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Earth Science Olympiad team dig up gold and silver in Brazil

Three of Australia’s most talented high school science students representing Australia at the UNESCO-sanctioned International Earth Science Olympiad in Brazil have won gold and silver medals, putting them in the top echelon of earth and environmental science students in the world.

Sydney’s Zoe Thompson from Redlands School is the only girl in the world to win a gold medal in the competition involving 91 students from 22 countries. Joining her on the podium to receive silver medals were Sacha Mann from Girton Grammar School in Bendigo, Victoria, and Tim Hume from Mansfield Secondary College, Victoria.

The gold medal puts Zoe in the top 10% of earth science students in the world, and the silver medals rank Sacha and Tim in the top 30%.

The four-member Australian team at the competition, held in Pocos de Caldos, Brazil from 14 to 20 September, also included Sydney’s Jade Pham from James Ruse Agricultural High School, who won second place for her work in one of the competition’s two team-based activities. Sacha Mann also received a team award, placing third for her work in the competition’s fieldwork project.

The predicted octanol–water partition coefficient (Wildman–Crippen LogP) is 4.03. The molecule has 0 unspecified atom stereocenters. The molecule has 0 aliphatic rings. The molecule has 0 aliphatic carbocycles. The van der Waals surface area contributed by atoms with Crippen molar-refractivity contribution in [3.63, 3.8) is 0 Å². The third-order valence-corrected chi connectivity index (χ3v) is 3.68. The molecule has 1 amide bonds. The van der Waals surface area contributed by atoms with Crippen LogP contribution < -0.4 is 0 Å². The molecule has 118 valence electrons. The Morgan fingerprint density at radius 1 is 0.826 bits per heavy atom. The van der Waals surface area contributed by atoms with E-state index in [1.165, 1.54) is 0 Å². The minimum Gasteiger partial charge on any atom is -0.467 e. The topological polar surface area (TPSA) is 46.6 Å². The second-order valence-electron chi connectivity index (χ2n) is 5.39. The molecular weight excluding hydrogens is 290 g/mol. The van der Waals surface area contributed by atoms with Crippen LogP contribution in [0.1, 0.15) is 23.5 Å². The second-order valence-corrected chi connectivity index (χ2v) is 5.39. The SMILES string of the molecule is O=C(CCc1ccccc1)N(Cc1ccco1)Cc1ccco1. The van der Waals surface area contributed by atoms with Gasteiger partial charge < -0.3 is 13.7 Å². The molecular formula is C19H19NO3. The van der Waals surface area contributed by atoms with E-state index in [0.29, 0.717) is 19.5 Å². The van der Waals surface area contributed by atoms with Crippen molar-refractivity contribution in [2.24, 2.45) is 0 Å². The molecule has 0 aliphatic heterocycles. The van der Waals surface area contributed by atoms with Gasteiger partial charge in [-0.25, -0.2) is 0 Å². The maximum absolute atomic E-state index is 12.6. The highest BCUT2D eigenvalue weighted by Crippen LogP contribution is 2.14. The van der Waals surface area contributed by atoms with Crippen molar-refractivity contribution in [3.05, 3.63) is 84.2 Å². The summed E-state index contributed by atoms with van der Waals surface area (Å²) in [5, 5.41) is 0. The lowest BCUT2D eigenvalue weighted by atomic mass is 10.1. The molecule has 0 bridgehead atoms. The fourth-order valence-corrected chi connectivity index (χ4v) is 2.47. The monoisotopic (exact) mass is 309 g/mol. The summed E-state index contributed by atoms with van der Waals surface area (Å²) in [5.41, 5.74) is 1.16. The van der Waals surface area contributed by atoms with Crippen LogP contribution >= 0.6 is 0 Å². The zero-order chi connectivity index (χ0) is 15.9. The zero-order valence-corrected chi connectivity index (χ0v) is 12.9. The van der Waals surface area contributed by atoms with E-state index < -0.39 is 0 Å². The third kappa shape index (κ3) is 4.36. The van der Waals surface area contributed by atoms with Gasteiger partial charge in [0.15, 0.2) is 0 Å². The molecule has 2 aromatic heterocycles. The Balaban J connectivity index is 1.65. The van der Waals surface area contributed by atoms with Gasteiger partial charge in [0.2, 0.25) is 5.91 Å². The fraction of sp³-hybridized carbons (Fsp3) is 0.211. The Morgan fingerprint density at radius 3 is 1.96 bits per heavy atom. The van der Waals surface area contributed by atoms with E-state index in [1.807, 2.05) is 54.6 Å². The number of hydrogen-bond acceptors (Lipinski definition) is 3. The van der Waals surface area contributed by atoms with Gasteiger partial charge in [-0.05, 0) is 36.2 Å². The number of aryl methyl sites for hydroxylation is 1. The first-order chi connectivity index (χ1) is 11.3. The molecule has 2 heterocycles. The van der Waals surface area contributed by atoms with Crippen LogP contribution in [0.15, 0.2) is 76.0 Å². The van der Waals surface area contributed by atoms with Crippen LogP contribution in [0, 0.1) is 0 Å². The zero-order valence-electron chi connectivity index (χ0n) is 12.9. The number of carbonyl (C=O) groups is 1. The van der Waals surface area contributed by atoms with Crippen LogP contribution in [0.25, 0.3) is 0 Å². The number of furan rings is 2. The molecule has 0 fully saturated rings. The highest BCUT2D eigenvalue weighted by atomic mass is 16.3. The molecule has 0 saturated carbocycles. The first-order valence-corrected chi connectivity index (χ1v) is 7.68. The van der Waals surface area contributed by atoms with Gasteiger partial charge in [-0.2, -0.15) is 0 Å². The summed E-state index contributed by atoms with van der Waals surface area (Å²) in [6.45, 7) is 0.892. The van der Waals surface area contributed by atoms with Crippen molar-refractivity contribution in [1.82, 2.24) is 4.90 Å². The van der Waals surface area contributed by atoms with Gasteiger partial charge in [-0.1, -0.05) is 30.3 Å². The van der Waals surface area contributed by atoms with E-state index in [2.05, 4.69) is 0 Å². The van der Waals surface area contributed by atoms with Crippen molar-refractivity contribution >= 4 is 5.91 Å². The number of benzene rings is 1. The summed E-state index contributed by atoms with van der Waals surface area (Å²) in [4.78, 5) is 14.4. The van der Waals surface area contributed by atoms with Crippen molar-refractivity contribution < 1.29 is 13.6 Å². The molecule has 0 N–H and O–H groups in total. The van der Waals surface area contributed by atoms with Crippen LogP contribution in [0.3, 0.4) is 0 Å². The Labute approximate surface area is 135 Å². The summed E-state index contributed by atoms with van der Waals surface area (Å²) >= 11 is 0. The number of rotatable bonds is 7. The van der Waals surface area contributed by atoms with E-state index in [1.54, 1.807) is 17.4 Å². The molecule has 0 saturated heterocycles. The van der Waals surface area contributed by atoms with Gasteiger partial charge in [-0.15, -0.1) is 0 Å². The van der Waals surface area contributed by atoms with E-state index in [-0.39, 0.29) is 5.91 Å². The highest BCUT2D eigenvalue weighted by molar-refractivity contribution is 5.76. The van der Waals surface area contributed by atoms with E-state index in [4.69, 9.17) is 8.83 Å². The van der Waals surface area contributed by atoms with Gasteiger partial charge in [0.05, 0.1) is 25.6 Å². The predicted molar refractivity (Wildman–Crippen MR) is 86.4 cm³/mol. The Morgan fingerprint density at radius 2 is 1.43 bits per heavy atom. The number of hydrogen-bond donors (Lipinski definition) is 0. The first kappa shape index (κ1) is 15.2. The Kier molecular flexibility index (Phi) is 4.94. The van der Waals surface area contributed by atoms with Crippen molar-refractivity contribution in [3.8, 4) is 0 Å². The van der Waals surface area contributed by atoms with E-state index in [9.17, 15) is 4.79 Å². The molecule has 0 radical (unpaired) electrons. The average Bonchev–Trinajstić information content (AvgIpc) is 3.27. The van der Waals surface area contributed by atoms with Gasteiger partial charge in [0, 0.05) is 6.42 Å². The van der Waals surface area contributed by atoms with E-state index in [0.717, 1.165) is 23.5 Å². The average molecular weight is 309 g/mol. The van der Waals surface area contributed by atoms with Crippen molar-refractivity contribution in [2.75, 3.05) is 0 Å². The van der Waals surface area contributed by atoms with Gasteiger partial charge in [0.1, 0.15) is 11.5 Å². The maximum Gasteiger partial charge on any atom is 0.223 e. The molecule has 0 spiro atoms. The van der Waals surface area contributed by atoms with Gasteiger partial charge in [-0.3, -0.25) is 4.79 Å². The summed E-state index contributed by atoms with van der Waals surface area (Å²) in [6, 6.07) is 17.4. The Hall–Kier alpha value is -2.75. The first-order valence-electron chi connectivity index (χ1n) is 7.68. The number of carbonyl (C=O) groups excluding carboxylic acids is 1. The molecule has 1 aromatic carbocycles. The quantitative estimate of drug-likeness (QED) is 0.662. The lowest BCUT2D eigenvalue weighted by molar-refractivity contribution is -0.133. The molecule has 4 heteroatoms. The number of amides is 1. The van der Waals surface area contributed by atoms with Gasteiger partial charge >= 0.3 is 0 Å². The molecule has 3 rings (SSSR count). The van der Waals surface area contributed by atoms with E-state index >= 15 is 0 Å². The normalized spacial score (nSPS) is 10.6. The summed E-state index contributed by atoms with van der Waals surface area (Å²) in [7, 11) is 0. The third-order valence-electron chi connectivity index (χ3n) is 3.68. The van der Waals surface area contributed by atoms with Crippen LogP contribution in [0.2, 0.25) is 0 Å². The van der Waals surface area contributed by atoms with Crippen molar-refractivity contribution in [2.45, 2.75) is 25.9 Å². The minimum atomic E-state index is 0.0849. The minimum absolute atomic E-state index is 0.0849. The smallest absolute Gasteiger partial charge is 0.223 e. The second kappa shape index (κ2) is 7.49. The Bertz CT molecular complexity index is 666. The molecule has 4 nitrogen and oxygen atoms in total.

The Australian students individually sat gruelling practical and theory exams spanning all areas of earth sciences, including geology, geophysics, meteorology, oceanography, astronomy and environmental science. It is the toughest competition of its kind in the world for high school students.

“It is the first time Australia has sent a nationally selected team to compete at the International Earth Science Olympiad, and I think the other nations were a bit stunned that as newcomers we did so well,” says Greg McNamara, Earth and Environmental Science Program Director at Australian Science Innovations, who travelled with the team.

“At a time when maths and science education is under scrutiny in Australia, our team’s achievement is inspirational, and I hope it will encourage many other students to look at earth and environmental science with new eyes,” says McNamara.

Zoe Thompson’s gold medal rounds off a great year for Australian girls’ achievement in science on the international stage. Almost half the talented students selected to represent Australia at the 2015 International Science Olympiads were girls, which is the highest representation of girls since Australia began competing.

The students who competed at the International Earth Science Olympiad were among a total of 17 high achieving secondary students who competed at four International Science Olympiads this year. The other competitions were Chemistry (Baku, Azerbaijan, 20 to 29 July), Biology (Aarhus, Denmark, 12 to 19 July) and Physics (Mumbai, India, 5 to 12 July).  Find out how the students performed at the international competitions.

Learn how you can get involved in the Australian Science Olympiad Competition.

The Australian Science Olympiads Program is supported by the Australian Government Department of Education and Training, BHP Billiton Sustainable Communities, and the Australian National University. The inaugural Australian Earth and Environmental Science Olympiad Competition was an Inspiring Australia initiative supported by the Australian Government through the Department of Industry and Science and Geoscience Australia.